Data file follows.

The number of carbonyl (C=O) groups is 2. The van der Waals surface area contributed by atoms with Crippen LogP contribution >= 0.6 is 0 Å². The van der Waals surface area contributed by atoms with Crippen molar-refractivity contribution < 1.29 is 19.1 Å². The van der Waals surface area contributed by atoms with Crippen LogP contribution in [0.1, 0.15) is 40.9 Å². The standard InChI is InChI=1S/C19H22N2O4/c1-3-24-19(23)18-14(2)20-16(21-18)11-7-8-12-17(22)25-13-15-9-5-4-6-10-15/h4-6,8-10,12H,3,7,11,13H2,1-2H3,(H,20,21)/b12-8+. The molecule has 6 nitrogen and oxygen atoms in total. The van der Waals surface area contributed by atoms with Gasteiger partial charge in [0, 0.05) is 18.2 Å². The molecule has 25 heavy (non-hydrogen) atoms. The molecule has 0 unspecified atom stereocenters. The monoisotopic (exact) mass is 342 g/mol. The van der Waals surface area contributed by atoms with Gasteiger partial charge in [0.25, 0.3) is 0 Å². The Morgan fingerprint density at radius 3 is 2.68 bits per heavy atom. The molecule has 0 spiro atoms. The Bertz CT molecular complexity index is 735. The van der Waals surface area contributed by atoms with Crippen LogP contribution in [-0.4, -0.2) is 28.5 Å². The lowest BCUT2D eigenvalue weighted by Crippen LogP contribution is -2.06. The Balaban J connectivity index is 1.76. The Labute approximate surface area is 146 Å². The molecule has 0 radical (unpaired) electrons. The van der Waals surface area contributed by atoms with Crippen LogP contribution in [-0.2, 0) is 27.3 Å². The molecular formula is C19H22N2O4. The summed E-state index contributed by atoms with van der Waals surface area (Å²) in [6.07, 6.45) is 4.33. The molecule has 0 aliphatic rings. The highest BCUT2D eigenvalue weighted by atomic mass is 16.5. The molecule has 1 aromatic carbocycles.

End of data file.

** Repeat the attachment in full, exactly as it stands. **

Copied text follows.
The number of carbonyl (C=O) groups is 2. The van der Waals surface area contributed by atoms with Crippen LogP contribution >= 0.6 is 0 Å². The van der Waals surface area contributed by atoms with Crippen molar-refractivity contribution < 1.29 is 19.1 Å². The van der Waals surface area contributed by atoms with Crippen LogP contribution in [0.1, 0.15) is 40.9 Å². The standard InChI is InChI=1S/C19H22N2O4/c1-3-24-19(23)18-14(2)20-16(21-18)11-7-8-12-17(22)25-13-15-9-5-4-6-10-15/h4-6,8-10,12H,3,7,11,13H2,1-2H3,(H,20,21)/b12-8+. The molecule has 6 nitrogen and oxygen atoms in total. The van der Waals surface area contributed by atoms with Gasteiger partial charge in [0, 0.05) is 18.2 Å². The molecule has 25 heavy (non-hydrogen) atoms. The molecule has 0 unspecified atom stereocenters. The monoisotopic (exact) mass is 342 g/mol. The van der Waals surface area contributed by atoms with Gasteiger partial charge in [0.25, 0.3) is 0 Å². The Morgan fingerprint density at radius 3 is 2.68 bits per heavy atom. The molecule has 0 spiro atoms. The Bertz CT molecular complexity index is 735. The van der Waals surface area contributed by atoms with Crippen LogP contribution in [-0.4, -0.2) is 28.5 Å². The lowest BCUT2D eigenvalue weighted by Crippen LogP contribution is -2.06. The Balaban J connectivity index is 1.76. The Labute approximate surface area is 146 Å². The molecule has 0 radical (unpaired) electrons. The van der Waals surface area contributed by atoms with Crippen LogP contribution in [-0.2, 0) is 27.3 Å². The molecular formula is C19H22N2O4. The summed E-state index contributed by atoms with van der Waals surface area (Å²) in [6.07, 6.45) is 4.33. The molecule has 0 aliphatic rings. The highest BCUT2D eigenvalue weighted by atomic mass is 16.5. The molecule has 1 aromatic carbocycles.